Last week, a colleague emailed me with a data request. She was working on a story about the shifting sands of Republican congressional rhetoric on climate change and was wondering if GOP voting records had seen any corresponding shifts in recent years. She pointed out that one good measure of environmental voting comes from the League of Conservation Voters, which has published environmental scorecards for every member of Congress since 1970. Could we compare a couple years’-worth of data?
Well… sure! Given the whole dataset, it’d be a straightforward enough task to track the party’s average LCV score over time. But we don’t actually have the whole dataset. We have annual tables from the dataset (published freely online!) spread across multiple web pages:
It’s a good excuse to write a simple web scraper—and a great excuse to write about web scraping to share with you. Though the phrase might conjure up images of hooded basement hackers and towering server farms, in practice, scraping is a core tool of contemporary data reporting. And given the computing tools of today, a lot of scraping jobs amount to just a couple lines of code. Let’s walk through what it’d take to accomplish the task outlined above.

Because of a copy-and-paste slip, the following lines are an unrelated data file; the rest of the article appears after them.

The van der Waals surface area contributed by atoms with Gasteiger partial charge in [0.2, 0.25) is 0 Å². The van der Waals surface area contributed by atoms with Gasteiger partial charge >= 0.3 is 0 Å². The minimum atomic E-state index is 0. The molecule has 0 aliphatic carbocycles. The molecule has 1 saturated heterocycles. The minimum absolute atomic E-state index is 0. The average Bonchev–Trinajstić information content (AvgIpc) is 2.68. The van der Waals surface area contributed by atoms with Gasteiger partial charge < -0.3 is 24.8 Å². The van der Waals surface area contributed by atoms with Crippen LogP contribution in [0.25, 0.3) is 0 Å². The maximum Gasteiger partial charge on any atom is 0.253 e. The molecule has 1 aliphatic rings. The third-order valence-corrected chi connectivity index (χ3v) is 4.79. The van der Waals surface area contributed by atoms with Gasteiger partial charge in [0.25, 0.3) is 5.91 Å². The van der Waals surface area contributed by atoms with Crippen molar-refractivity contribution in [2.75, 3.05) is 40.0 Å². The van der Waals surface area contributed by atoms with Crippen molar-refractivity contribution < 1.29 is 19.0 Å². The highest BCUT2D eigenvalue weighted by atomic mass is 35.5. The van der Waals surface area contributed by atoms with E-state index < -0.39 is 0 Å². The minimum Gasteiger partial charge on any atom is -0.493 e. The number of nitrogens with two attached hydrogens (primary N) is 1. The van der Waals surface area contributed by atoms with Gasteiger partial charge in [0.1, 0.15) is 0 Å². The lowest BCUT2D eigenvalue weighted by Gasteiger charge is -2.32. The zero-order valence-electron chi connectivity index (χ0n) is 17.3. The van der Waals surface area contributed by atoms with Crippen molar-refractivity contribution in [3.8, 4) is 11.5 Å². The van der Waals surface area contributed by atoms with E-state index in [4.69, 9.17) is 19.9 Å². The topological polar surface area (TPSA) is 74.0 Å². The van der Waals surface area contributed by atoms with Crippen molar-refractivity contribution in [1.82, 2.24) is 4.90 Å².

Note: This post is most appropriate for journalists who know a little Python—or at least have poked at it once or twice! If you’ve never used Python before, I recommend Google’s quick two-day class.
To scrape or not to scrape?
Before we get started, a quick word on the legality and ethics of scraping (which require much more than a quick word —perhaps the subject of a future post). The long and short of it is that you can quickly find yourself working in a legal grey area here, mostly because there’s not enough legislation or case law on the books explicitly concerning web scraping. But there’s a little bit. Late last year, for example, the Ninth Circuit ruled in favor of a small analytics company that scraped publicly accessible data from LinkedIn, which had filed a cease-and-desist order over the practice.